There was a disturbing article in the Independent a few weeks ago about the UK's recruitment of child soldiers. The UK is one of the few countries which allows people under 18 to join the armed forces, and the British Army specifically targets schools for recruits. Under-18's make up a quarter of their total recruits, and as they lack formal qualifications, end up being assigned to the infantry. Where they end up as cannon-fodder in America's imperial wars:
Sharrocks joined the Army in 2006, aged 17. He left in 2013 and has since suffered mental health problems. The UK is the only country in Europe – and one of only a handful in the world – that recruits under-18s into its Armed Forces. Groups campaigning against the practice argue that the youngest recruits are most susceptible to developing mental health problems such as PTSD – and dying in action.
From 2015 to 2016, the Army enlisted 8,020 soldiers of whom 1,790 were aged under 18, according to CSI. Even though the latter will not see battle until they come of age, the organisation’s study of Afghanistan suggests they will remain twice as likely to be killed once they do.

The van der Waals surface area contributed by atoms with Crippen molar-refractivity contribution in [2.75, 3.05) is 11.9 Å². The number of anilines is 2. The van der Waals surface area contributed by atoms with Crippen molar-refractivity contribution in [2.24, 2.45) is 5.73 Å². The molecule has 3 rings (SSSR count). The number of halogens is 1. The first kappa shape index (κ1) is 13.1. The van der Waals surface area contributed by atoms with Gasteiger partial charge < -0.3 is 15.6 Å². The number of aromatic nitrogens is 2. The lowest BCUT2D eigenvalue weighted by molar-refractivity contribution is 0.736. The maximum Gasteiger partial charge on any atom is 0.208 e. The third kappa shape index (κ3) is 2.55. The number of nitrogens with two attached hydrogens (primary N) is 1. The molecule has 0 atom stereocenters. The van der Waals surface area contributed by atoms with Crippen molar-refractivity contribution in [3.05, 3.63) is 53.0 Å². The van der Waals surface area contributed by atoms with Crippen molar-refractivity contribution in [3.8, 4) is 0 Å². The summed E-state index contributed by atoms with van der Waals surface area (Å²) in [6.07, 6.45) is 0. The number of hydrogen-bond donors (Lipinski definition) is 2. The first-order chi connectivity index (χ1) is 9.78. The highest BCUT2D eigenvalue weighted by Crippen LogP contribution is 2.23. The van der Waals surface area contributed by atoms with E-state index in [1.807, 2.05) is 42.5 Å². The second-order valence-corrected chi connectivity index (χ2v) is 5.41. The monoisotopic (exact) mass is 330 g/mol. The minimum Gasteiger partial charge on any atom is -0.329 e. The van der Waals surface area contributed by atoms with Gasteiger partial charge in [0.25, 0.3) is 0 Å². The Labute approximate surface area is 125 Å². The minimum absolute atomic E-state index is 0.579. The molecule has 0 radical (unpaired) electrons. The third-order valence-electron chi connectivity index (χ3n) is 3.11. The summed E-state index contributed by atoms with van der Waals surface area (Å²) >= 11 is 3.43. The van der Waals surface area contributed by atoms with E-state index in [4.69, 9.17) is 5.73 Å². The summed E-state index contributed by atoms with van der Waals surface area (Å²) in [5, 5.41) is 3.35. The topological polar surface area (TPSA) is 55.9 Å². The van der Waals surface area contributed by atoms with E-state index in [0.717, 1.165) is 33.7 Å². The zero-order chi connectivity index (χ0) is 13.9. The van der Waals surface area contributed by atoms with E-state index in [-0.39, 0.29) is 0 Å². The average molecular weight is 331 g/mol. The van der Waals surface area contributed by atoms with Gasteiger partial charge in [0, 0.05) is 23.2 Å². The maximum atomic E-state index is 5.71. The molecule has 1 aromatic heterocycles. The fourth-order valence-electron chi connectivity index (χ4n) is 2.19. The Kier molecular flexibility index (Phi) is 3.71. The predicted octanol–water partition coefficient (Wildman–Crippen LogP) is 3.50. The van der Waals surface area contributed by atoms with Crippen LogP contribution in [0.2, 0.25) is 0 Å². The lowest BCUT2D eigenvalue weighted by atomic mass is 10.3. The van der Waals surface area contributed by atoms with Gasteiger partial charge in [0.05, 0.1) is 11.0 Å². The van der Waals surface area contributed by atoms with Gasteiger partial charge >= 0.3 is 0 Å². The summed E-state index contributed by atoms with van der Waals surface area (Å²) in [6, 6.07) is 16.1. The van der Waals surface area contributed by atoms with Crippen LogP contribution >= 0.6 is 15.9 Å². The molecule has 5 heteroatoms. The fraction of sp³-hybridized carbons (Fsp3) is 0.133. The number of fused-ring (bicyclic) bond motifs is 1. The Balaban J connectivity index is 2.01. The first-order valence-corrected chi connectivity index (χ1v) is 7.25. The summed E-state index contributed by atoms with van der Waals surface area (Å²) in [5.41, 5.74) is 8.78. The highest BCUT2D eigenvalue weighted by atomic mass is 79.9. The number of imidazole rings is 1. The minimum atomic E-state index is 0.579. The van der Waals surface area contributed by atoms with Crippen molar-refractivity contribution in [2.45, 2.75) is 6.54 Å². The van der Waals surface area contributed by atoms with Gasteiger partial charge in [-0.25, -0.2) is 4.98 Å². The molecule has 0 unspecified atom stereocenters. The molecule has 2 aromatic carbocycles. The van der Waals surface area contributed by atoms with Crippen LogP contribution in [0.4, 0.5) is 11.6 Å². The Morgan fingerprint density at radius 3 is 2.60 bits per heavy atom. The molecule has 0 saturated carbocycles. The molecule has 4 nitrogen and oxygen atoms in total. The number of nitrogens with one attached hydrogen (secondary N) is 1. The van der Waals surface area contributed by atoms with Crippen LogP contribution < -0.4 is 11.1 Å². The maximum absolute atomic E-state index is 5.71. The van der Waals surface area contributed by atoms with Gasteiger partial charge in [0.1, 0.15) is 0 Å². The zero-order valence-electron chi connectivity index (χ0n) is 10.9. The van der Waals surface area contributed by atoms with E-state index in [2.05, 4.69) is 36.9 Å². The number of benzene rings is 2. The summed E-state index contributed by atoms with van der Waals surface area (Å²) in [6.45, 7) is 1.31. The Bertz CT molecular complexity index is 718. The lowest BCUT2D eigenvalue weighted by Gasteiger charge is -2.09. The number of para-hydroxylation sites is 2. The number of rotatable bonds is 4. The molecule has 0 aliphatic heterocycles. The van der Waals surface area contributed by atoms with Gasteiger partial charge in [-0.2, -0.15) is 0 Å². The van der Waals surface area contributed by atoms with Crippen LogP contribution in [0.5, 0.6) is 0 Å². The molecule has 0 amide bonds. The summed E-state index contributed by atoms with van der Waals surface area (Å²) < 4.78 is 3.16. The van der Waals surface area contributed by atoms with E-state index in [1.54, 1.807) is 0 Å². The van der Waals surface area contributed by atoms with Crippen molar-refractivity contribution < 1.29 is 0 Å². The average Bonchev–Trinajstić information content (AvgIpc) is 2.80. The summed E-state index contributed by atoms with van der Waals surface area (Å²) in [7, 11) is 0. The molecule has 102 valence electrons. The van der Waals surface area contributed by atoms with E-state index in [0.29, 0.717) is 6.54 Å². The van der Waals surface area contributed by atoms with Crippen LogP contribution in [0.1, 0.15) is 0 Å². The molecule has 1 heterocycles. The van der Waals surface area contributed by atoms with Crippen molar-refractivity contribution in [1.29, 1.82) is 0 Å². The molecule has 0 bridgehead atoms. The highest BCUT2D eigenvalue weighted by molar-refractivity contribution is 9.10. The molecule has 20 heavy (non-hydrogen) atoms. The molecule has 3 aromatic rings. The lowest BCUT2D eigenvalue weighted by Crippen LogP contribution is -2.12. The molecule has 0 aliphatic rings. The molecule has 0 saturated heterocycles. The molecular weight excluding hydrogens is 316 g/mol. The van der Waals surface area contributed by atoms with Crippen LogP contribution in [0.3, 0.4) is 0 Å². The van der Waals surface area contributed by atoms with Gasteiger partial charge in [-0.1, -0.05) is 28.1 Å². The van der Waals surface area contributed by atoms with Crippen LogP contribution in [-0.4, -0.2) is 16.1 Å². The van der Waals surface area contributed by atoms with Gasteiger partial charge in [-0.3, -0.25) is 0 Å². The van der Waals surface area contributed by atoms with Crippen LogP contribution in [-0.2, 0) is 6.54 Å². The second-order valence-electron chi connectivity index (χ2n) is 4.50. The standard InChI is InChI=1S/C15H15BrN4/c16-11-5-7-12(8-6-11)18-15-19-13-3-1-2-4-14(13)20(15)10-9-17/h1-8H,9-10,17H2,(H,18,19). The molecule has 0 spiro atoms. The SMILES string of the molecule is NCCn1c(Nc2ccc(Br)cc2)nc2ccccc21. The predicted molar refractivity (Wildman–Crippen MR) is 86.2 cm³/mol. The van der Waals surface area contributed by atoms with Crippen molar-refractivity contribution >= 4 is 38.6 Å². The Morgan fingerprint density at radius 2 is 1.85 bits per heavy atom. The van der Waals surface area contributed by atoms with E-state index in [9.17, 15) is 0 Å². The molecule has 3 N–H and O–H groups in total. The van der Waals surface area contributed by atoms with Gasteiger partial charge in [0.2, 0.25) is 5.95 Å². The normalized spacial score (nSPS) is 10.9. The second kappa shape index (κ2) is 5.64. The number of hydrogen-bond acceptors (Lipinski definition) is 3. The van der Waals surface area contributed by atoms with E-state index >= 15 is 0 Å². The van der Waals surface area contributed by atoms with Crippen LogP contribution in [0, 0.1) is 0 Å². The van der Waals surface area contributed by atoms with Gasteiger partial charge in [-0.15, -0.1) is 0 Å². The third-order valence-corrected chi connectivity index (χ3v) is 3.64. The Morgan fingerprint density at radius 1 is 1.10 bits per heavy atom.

Like Britain, New Zealand also allows the recruitment of minors (though like Britain, they are forbidden from serving on active service). According to an OIA I lodged last week, roughly an eighth of New Zealand army recruits are children. Unlike the UK, we don't fight for America, so the effects aren't nearly as bad. Still, its disturbing - especially when New Zealand was one of the lead campaigners for the Optional Protocol on the Involvement of Children in Armed Conflict. We're consistent with its wording - no children in combat - but not its spirit, in that we still train children to be killers.
This isn't something we should do. Instead, we should follow civilised countries and prohibit minors from enlisting. It would be an easy amendment - simply replace section 36 of the Defence Act with a statement that "a person under 18 years of age shall not be eligible to enlist or be accepted for service in the Armed Forces". The question is whether MP's want to behave like a civilised country or not.